A Policy Letter by the Leibniz Institute for Financial Research SAFE shows that an extended deposit insurance scheme covering all demand deposits above 100,000 euros of both private and corporate customers is necessary to prevent bank runs such as the Silicon Valley Bank in the United States experienced and which, subsequently spread to the global banking system. In the current SAFE Policy Letter, economists and legal scholars argue that an expanded deposit insurance system does not have to go without market discipline and private liability.
“Uninsured and short-term bank deposits are one of the main reasons why we observe bank runs. Excluding these deposits from the deposit insurance scheme is a fundamental mistake, not only in the European regulatory framework,” explains SAFE Director Florian Heider. Loss-absorbing capital, i.e. banks’ equity capital and subordinated bank bonds, are fully exposed to the risk of loss; their owners must anticipate the loss of these assets in the event of a crisis.
In normal economic times, however, equity and bail-in bonds are supposed to yield high returns and thus compensate investors for bearing the risk of loss. When and how equity and bail-in bonds can be used to cover losses has to make clear and transparent to all investors.
Deposit Insurance at a cost
In the Policy Letter, the researchers highlight that short-term callable (demand) deposits should be fully insured against losses in value. “As in other areas of life, such insurance comes with a premium that, on average and over time, covers any indemnity that may have to be paid by deposit insurance funds,” says Loriana Pelizzon, head of SAFE’s Research Department Financial Markets. However, it should be noted that in a functioning insurance system, compensation is rarely paid out, as the run as a reason for the inability to pay is eliminated. “Therefore, no tax money is needed for an ad hoc bailout,” emphasizes Tobias Tröger, Director of the SAFE Research Cluster Law and Finance, “also because the sufficiently thick layer of loss-absorbing liabilities shields the deposits from participating in losses and ensures sufficient market discipline.”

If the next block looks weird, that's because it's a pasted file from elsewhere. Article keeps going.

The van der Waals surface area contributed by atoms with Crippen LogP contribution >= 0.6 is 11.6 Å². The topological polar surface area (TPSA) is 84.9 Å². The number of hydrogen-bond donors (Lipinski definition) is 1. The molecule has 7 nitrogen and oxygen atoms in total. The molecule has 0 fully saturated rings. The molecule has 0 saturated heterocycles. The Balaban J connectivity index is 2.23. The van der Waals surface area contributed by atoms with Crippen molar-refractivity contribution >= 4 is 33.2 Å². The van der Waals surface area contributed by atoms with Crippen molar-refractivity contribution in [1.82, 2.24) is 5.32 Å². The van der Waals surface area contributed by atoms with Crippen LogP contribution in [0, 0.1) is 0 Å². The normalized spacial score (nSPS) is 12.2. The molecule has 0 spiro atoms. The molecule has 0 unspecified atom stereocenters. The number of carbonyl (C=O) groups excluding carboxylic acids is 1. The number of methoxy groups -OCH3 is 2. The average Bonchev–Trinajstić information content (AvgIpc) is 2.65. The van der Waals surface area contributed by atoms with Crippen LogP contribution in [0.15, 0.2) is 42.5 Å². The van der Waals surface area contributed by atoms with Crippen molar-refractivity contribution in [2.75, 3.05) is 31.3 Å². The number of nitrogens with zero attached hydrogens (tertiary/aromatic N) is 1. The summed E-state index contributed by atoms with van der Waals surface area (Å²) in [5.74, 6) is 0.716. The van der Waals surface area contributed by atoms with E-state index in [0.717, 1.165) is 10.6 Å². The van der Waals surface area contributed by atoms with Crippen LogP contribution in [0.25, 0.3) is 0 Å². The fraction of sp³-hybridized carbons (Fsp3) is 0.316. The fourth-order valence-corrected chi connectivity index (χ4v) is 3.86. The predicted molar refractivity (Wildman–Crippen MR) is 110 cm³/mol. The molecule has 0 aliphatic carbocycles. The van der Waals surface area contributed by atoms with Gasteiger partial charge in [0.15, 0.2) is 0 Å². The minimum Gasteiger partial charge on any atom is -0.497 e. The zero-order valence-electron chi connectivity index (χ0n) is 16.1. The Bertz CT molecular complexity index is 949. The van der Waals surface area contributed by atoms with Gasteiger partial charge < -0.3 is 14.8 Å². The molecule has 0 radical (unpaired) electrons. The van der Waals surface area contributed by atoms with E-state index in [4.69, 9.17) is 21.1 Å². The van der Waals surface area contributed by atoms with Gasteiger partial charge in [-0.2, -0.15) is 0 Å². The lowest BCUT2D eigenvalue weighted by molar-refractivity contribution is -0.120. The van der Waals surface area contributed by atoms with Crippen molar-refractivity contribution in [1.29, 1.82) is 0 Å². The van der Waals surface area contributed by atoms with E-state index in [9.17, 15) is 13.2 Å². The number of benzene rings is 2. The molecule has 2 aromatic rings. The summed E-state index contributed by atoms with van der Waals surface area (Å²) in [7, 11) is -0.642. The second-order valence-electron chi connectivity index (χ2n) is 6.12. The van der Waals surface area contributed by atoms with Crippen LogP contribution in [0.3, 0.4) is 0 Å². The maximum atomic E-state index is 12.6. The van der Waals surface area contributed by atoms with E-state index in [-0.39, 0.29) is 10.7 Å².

The deposit insurance for demand deposits, however, does not come for free: “As with all insurance systems for large risks, some kind of public guarantee is necessary to make the insurance promise credible,” says Heider. To ensure that the deposit insurance system in Europe as a whole is robust, reinsurance that goes beyond the national scope is needed.
For banks that rely heavily on demand deposits, this change could be accompanied by a requirement to increase capital and bail-in bonds. “The deposit insurance of all short-term callable, and therefore run-prone deposits will require a high level of loss-absorbing capital in order for our European banking system to remain stable and viable,” the researchers add.